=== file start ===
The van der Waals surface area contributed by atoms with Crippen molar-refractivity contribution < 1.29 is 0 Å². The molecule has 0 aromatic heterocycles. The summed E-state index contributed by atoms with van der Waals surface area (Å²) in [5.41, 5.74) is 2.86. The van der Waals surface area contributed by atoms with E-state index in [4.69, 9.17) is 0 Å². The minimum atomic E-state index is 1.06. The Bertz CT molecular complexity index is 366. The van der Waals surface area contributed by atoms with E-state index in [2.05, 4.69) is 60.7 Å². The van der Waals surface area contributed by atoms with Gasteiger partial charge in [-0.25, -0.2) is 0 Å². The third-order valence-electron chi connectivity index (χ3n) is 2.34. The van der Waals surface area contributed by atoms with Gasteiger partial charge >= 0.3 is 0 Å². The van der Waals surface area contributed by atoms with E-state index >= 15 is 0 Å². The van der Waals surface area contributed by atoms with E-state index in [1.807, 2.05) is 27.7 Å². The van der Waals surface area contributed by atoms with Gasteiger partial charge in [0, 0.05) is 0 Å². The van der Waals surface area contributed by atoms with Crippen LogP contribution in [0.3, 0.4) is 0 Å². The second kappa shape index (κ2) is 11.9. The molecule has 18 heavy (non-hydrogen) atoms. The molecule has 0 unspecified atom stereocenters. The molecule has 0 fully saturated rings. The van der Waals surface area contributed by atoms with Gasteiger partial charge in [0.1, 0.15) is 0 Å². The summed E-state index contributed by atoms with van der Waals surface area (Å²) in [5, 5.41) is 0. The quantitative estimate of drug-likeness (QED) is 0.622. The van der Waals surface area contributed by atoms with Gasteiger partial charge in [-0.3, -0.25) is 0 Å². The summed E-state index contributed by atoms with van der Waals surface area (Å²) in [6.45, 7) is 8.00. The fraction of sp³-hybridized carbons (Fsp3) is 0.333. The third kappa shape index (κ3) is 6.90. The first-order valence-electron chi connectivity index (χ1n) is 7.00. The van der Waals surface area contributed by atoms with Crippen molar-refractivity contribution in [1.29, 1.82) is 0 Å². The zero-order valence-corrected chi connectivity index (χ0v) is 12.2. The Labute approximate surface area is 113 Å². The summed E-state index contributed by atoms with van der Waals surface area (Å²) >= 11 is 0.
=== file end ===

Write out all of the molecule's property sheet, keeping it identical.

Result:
The van der Waals surface area contributed by atoms with Crippen molar-refractivity contribution < 1.29 is 0 Å². The molecule has 0 aromatic heterocycles. The summed E-state index contributed by atoms with van der Waals surface area (Å²) in [5.41, 5.74) is 2.86. The van der Waals surface area contributed by atoms with E-state index in [4.69, 9.17) is 0 Å². The minimum atomic E-state index is 1.06. The Bertz CT molecular complexity index is 366. The van der Waals surface area contributed by atoms with E-state index in [2.05, 4.69) is 60.7 Å². The van der Waals surface area contributed by atoms with Gasteiger partial charge in [-0.25, -0.2) is 0 Å². The third-order valence-electron chi connectivity index (χ3n) is 2.34. The van der Waals surface area contributed by atoms with Gasteiger partial charge >= 0.3 is 0 Å². The van der Waals surface area contributed by atoms with E-state index >= 15 is 0 Å². The van der Waals surface area contributed by atoms with E-state index in [1.807, 2.05) is 27.7 Å². The van der Waals surface area contributed by atoms with Gasteiger partial charge in [0, 0.05) is 0 Å². The van der Waals surface area contributed by atoms with Crippen LogP contribution in [0.3, 0.4) is 0 Å². The second kappa shape index (κ2) is 11.9. The molecule has 18 heavy (non-hydrogen) atoms. The molecule has 0 unspecified atom stereocenters. The molecule has 0 fully saturated rings. The van der Waals surface area contributed by atoms with Gasteiger partial charge in [0.1, 0.15) is 0 Å². The summed E-state index contributed by atoms with van der Waals surface area (Å²) in [5, 5.41) is 0. The quantitative estimate of drug-likeness (QED) is 0.622. The van der Waals surface area contributed by atoms with Gasteiger partial charge in [-0.3, -0.25) is 0 Å². The summed E-state index contributed by atoms with van der Waals surface area (Å²) in [6.45, 7) is 8.00. The fraction of sp³-hybridized carbons (Fsp3) is 0.333. The third kappa shape index (κ3) is 6.90. The first-order valence-electron chi connectivity index (χ1n) is 7.00. The van der Waals surface area contributed by atoms with Crippen molar-refractivity contribution in [1.29, 1.82) is 0 Å². The zero-order valence-corrected chi connectivity index (χ0v) is 12.2. The Labute approximate surface area is 113 Å². The summed E-state index contributed by atoms with van der Waals surface area (Å²) >= 11 is 0.